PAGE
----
This is a grade B trek, 8 day walking. The altitude maximum is 3900m, with an average of 3500m. The Ama Dablam  base camp trek is all on good, well-established trails,but with the slight possibility of snow underfoot on departures between November and April. We avoid possible altitude problems by having enough acclimatisation days. Most of the walking is moderate but there are a few steep uphill walks.

    Moderate
    No experience is necessary; those who take weekend hill walks in areas like the Peak District or Cotswold’s at home should manage a B-grade trek; good health and reasonable fitness are important. These Moderately graded departures are either fairly easy medium-duration walks or harder, shorter walks.

Trip Notes

  • Do I need to take walking poles?
    If you are used to walking with trekking poles then take them with you, as you will probably find them useful especially on the way down. They are not essential though and the walk is manageable without them. It is mostly a personal preference but do remember to pack them as part of your main luggage to be stowed in the hold. If you decide later you'd like to have some, they are available to buy in Kathmandu.
    Any good tips for eating out in Kathmandu?
    Head down to the Everest Steak House in southern Thamel for a mouth watering steak and chips, well earned if you’re just back from trek. Finish it off with a cocktail in the legendary Tom & Jerry bar up the road!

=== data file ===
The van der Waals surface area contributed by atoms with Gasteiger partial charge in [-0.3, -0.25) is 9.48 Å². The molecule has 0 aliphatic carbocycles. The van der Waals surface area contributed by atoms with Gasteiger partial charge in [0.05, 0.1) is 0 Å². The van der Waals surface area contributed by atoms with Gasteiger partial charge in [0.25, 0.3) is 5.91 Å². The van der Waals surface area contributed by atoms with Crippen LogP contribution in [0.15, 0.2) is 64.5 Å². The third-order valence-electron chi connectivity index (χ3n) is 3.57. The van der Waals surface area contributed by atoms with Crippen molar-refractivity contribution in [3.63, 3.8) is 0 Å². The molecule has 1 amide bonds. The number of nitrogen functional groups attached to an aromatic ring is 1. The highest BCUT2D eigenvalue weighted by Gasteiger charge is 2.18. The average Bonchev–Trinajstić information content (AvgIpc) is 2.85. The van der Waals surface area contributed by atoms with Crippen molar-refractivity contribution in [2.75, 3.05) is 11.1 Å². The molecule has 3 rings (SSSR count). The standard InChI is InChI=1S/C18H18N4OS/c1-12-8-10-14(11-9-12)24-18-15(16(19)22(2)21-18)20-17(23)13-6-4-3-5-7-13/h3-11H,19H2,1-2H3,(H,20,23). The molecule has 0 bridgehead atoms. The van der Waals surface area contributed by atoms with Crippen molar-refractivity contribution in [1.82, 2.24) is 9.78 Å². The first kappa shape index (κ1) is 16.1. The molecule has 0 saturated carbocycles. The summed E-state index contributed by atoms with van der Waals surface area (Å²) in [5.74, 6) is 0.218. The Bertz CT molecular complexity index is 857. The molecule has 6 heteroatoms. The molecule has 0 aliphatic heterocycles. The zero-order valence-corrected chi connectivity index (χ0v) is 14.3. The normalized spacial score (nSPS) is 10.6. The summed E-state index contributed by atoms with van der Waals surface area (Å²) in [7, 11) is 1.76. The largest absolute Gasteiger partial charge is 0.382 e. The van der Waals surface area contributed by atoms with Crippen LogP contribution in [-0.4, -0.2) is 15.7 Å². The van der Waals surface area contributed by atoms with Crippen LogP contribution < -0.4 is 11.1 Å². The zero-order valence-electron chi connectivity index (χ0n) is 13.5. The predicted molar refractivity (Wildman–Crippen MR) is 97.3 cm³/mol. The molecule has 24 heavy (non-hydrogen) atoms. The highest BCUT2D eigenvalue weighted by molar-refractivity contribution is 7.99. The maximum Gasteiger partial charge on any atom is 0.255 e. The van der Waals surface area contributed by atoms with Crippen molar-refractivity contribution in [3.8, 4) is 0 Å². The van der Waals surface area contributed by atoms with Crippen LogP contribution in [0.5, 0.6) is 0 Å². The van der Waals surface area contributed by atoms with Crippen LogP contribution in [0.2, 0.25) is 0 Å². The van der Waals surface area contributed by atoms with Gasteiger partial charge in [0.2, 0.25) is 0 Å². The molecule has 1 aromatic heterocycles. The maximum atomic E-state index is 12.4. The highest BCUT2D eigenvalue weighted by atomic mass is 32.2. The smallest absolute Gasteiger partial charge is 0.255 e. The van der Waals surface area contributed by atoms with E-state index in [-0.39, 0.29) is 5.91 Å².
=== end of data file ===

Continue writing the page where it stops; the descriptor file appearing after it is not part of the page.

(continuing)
You can also head to Fire and Ice Pizzeria in Thamel, a great place with casual indoor and outdoor eating which is popular amongst travellers, and locals alike. This restaurant is a great place to meet for a morning cup of Italian espresso, or a hearty meal of delicious pizzas, pastas, ice cream and even a Grappa!
    Is there anywhere to store luggage while on trek?
    You will be packing your kitbag for the trek before you leave Kathmandu, and can leave your main luggage at the hotel  in Kathmandu, where it will be stored securely free of charge. However, as with any destination, we recommend you keep valuables with you at all times.

    Any special food I should try in Kathmandu?
    Momos
    This Nepalese version of dumplings/ wantons is a traditional delicacy and a must try local dish while you are in Nepal. Momo dumplings are either steamed or  fried with chicken/or buff (water buffalo) as well as stuffed with vegetables for vegetarians and have become the most famous fast food amongst Nepalese and can be found on the menus of most restaurants serving locals and tourists alike.